Monday, December 2, 2013

Waiting until the Very Last Minute

Last week I was helping a SIM family with the preliminary steps to adopting--gaining guardianship of a 13 month old little girl. It all happened very fast, so fast we didn't have time to inform the director that it was happening! Before I knew it we were sitting at the notaire's office with the birth parents and they were signing the relinquishment papers. I thought "This usually takes a month and we have everything ready in a day! This can't possibly be happening." When I asked the young mother when her daughter should go to live with the new parents. She said, "As soon as possible. I am sleeping outside and it's not good for her. She also has a bad cold. I don't want it to get worse." So she went to live with her new parents. Wow! It has never happened this fast. Then we needed a "Authorisation parental" document so the family could travel with her. We needed several things from the birth parents and they provided all the documents needed. When we couldn't get everyone's signature at the same time, the clerk for the notaire brought the document to our house for the family to sign. Then he drove to the birth father's house with the birth mother to get their signatures. All at the very last minute! When we needed that document it was ready just before noon and we headed to a government office to get another document which they refused to give. They didn't seem to understand what we really wanted to do. When I called the lawyer (different from the notaire) she got us in that same day and she opened a file. OK! This doesn't happen like this either. Of course she also told us there was no way we could get something in time for the family to travel together on Tues. I gave the attorney the contact info that I had for someone at the Ministry, but the number didn't work. Wonder if that was God's hand? Today I have not doubt that it was. That door seemed to be shut! As we sat brainstorming with her, I mentioned that I knew a couple who had traveled without it going through the Ministry but they had gotten something but I wasn't sure where. She knew someone too from Nigeria who had gotten a paper too. We just didn't have enough information.  So we left..discouraged but planning to try again on Mon.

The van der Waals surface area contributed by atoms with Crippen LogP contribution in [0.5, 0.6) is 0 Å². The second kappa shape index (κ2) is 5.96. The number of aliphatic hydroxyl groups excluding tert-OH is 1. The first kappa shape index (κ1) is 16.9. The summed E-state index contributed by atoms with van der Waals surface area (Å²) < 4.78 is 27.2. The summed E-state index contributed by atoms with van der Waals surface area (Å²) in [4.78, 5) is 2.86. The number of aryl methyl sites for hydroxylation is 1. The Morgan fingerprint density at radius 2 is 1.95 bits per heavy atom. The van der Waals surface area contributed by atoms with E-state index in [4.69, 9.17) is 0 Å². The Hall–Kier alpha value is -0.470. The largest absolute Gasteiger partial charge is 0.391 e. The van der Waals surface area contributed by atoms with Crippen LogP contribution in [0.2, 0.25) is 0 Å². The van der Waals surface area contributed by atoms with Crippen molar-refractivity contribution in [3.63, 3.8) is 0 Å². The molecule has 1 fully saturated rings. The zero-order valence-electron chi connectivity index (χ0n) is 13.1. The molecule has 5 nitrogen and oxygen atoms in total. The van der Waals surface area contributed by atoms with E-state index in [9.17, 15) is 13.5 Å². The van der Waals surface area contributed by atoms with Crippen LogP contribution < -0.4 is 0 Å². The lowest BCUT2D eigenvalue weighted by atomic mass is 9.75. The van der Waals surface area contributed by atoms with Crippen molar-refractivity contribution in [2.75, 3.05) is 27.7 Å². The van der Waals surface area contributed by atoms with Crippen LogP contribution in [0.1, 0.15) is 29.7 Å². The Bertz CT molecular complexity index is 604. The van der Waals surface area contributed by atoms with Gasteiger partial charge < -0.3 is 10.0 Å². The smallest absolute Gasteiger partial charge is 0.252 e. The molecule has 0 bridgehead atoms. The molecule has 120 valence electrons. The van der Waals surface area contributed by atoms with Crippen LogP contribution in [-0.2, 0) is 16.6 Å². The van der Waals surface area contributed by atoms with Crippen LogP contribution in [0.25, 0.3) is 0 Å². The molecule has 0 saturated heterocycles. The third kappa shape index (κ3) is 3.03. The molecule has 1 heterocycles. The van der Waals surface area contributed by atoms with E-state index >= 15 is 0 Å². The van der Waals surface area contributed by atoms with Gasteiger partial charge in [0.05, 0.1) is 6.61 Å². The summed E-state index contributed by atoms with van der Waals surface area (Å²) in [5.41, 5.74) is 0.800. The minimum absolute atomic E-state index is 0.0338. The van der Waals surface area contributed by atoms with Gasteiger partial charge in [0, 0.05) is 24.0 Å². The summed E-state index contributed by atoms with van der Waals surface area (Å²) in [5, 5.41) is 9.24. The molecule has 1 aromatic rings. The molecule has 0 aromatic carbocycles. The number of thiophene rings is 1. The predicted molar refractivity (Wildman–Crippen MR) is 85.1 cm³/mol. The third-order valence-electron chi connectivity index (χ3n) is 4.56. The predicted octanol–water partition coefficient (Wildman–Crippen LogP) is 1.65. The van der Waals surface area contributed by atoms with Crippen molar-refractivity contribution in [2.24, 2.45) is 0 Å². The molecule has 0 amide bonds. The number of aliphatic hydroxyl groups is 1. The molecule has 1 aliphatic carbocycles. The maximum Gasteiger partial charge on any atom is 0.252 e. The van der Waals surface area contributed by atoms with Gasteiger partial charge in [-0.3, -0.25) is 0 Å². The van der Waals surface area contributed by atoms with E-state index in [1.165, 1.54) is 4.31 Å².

On Sat. I ran into my friend who had traveled with her daughter before their adoption was finalized and she gave me the info I needed--the contact info, but we weren't able to reach him! Then she said she would send me copies of what they got. This was looking more hopeful. I got the papers this morning just before I took Milton to work at SIL. My thought was to print them out from Milton's office. Just as we arrived at SIL he got a call that one of his translators was in an accident and was at the emergency room, so off he went. I went upstairs and got my documents printed out. Then I prayed with the SIL staff and had coffee break with them, etc. Still no telephone call. I was waiting to hear, "Come pick us up. We have the visa." Instead at about 11:30 I get a call saying, "This isn't working and we need the paper from the Ministry!" So off we went after I had called the lawyer because she was planning to meet us there. Nothing is ever simple here. Nothing! Nothing! Nothing! I prayed for a "Man of Peace" or I'd settle for a "woman of Peace". Someone sympathetic to us, someone who would do the job they were supposed to be doing. Well you see we were there right at lunch time and everyone or almost everyone takes off for two hours but we were able to make quite a bit of progress in that time. They accepted our Parental Authorisation although it didn't quite conform to what the needed. But it had all the information necessary. Then they said that all we needed was a copy of the birth mom's passport, but we got all three! They had to be legalized! Did that too!Then we sat and we waited for the woman--the only person allowed to keep the application forms for the Sauf Conduit! The only person who was allowed to sign for them--and we waited, and we prayed and I caused--schmoozed with the Fulfulde speakers I found among the police. I figured it wouldn't hurt to have a few friends among the police since I am notorious for getting pulled over here!